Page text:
Empty flagpoles in front of the United States Interests Section in Havana (soon to be embassy) are nothing new. I am referring to the dozens of giant flagpoles that were erected in front of the Interests Section years ago by the Cuban Government to block the view of an electronic sign the George W. Bush administration put in the front of the building to scroll propaganda like a bank in the 1990’s advertised low interest rates.
Since the electronic billboard has been removed in 2009 the flagpoles are usually bare these days, almost forgotten. A new flagpole that has been getting all the attention the past few weeks is the one on the United States side of the fence, the one that will fly Old Glory later in July. Like its neighbors across the street, it has been sitting bare since it was erected almost a month ago.
For those of us who have used the services of the Interests Section to file for visas, renew our passports, vote, or get something notarized we know that it doesn’t need our flag to fulfil those missions. In truth the Interests Section already functions sorta like an embassy; so much so that the building is often referred to colloquially as the “American Embassy” in conversation on the streets of Havana.
Its position on the Malecon seawall in the prominent Vedado neighborhood makes it the most conspicuous of embassies, I mean Interests Sections, on the island. It also boasts the largest diplomatic corps and offers more visas per year than any other country. These things will continue to be true after the embassy opens and the flag flies.
What will change physically for us here in Havana will be the flag on the flagpole.
Secretary of State John Kerry will be here in Havana for the flag raising, but it remains to be seen whether the stars and stripes will be flying solo its first day back on the job. Will the Cubans fill the sky with numerous copies of their flag to remind the foreign press and visiting dignitaries where they are?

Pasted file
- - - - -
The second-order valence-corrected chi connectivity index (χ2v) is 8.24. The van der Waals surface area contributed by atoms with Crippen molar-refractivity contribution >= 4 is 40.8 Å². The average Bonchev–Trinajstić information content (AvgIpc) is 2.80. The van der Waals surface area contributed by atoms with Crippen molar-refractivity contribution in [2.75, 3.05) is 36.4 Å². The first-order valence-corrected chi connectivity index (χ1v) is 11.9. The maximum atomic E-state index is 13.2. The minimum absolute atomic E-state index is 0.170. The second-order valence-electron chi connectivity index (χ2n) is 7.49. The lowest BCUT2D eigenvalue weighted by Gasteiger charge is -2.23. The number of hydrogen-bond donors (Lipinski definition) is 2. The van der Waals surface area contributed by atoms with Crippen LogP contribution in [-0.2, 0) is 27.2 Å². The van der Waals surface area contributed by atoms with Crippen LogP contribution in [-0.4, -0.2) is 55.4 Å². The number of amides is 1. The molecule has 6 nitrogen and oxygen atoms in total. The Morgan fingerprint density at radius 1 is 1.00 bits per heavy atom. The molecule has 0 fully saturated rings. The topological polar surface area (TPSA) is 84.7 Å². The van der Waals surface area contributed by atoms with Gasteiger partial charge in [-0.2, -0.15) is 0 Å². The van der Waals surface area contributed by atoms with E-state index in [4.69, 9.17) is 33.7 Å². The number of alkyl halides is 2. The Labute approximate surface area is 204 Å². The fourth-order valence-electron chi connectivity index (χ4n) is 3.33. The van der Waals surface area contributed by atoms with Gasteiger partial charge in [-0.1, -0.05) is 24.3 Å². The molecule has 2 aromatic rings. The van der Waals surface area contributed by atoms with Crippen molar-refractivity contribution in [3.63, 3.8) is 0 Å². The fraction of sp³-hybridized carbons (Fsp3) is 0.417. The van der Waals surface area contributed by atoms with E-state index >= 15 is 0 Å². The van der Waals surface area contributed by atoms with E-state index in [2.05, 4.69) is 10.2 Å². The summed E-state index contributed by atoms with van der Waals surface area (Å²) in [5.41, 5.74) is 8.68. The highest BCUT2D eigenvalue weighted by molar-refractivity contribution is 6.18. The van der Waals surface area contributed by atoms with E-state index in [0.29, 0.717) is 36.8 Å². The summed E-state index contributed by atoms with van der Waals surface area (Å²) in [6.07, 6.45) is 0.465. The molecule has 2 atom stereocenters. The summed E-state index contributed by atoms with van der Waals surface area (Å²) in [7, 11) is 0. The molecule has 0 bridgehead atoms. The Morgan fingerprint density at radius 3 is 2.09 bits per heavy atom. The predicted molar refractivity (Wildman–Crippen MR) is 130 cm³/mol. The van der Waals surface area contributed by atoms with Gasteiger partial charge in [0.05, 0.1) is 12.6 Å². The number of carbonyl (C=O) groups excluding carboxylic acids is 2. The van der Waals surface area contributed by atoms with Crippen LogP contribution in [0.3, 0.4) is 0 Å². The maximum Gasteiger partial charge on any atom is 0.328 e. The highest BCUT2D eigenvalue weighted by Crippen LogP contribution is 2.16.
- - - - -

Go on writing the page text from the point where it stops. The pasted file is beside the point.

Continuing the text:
When the Cuban flags are raised on all of those empty poles in front of the Interests Section it is a spectacular sight; almost 100 giant sheets of cloth held aloft by a stiff sea breeze. Actually Mr. Kerry might want the Cuban flags strung up because they cast a great shade over the front lawn of the Interests Section in the scorching Havana summer sun.
While most of the world’s attention will be focused on the opening of the embassy in Havana, in the Embassy district of Washington D.C. a very jubilant group of Cubans and supporters will also be hoisting the Cuban flag in front of the newly opened Cuban Embassy.
Considering Cuba has held out for more than 50 years against an economic blockade from a world superpower it would seem as though the big celebration should be happening at that flag raising in Washington. But the world is obsessed with America like America is obsessed with the Kardashians, so our flag in Havana seems to be getting all of the media attention.
As someone who lives in Havana I know that the flag in front of the embassy won’t feel alone. American flags are in no short supply in Cuba’s capital in the form of spandex pants, bandannas, as stickers on cars, busses, and pedicabs, as well as on some products like non-dairy creamer or Barbasol Shaving Cream (MADE IN USA!) on Cuban state run store shelves.